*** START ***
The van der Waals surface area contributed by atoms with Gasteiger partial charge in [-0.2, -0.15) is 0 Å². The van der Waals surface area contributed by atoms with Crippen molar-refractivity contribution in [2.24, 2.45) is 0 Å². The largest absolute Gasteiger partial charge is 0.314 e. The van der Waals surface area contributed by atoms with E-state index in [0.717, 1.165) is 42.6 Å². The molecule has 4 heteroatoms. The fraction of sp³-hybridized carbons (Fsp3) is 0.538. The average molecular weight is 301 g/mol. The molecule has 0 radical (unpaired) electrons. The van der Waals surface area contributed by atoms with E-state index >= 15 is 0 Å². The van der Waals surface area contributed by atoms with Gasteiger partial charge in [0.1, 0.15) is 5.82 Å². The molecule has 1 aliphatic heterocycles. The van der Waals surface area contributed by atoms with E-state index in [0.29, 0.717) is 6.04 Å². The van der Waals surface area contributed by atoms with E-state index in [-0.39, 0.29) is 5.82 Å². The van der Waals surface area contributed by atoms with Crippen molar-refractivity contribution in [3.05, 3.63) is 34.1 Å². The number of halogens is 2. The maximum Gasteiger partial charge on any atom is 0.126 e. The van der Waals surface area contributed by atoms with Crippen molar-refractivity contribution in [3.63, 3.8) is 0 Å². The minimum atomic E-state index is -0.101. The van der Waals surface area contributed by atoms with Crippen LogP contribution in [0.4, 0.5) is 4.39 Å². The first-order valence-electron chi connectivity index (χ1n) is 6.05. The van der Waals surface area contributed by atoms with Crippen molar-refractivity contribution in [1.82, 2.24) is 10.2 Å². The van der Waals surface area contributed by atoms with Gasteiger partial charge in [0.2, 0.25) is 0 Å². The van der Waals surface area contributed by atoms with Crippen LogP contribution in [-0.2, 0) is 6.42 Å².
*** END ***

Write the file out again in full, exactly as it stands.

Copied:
The van der Waals surface area contributed by atoms with Gasteiger partial charge in [-0.2, -0.15) is 0 Å². The van der Waals surface area contributed by atoms with Crippen molar-refractivity contribution in [2.24, 2.45) is 0 Å². The largest absolute Gasteiger partial charge is 0.314 e. The van der Waals surface area contributed by atoms with E-state index in [0.717, 1.165) is 42.6 Å². The molecule has 4 heteroatoms. The fraction of sp³-hybridized carbons (Fsp3) is 0.538. The average molecular weight is 301 g/mol. The molecule has 0 radical (unpaired) electrons. The van der Waals surface area contributed by atoms with E-state index >= 15 is 0 Å². The van der Waals surface area contributed by atoms with Gasteiger partial charge in [0.1, 0.15) is 5.82 Å². The molecule has 1 aliphatic heterocycles. The van der Waals surface area contributed by atoms with E-state index in [0.29, 0.717) is 6.04 Å². The van der Waals surface area contributed by atoms with E-state index in [-0.39, 0.29) is 5.82 Å². The van der Waals surface area contributed by atoms with Crippen molar-refractivity contribution in [3.05, 3.63) is 34.1 Å². The number of halogens is 2. The maximum Gasteiger partial charge on any atom is 0.126 e. The van der Waals surface area contributed by atoms with Crippen molar-refractivity contribution in [3.63, 3.8) is 0 Å². The minimum atomic E-state index is -0.101. The van der Waals surface area contributed by atoms with Crippen LogP contribution in [0.4, 0.5) is 4.39 Å². The first-order valence-electron chi connectivity index (χ1n) is 6.05. The van der Waals surface area contributed by atoms with Crippen molar-refractivity contribution in [1.82, 2.24) is 10.2 Å². The van der Waals surface area contributed by atoms with Gasteiger partial charge in [0.2, 0.25) is 0 Å². The van der Waals surface area contributed by atoms with Crippen LogP contribution in [-0.2, 0) is 6.42 Å².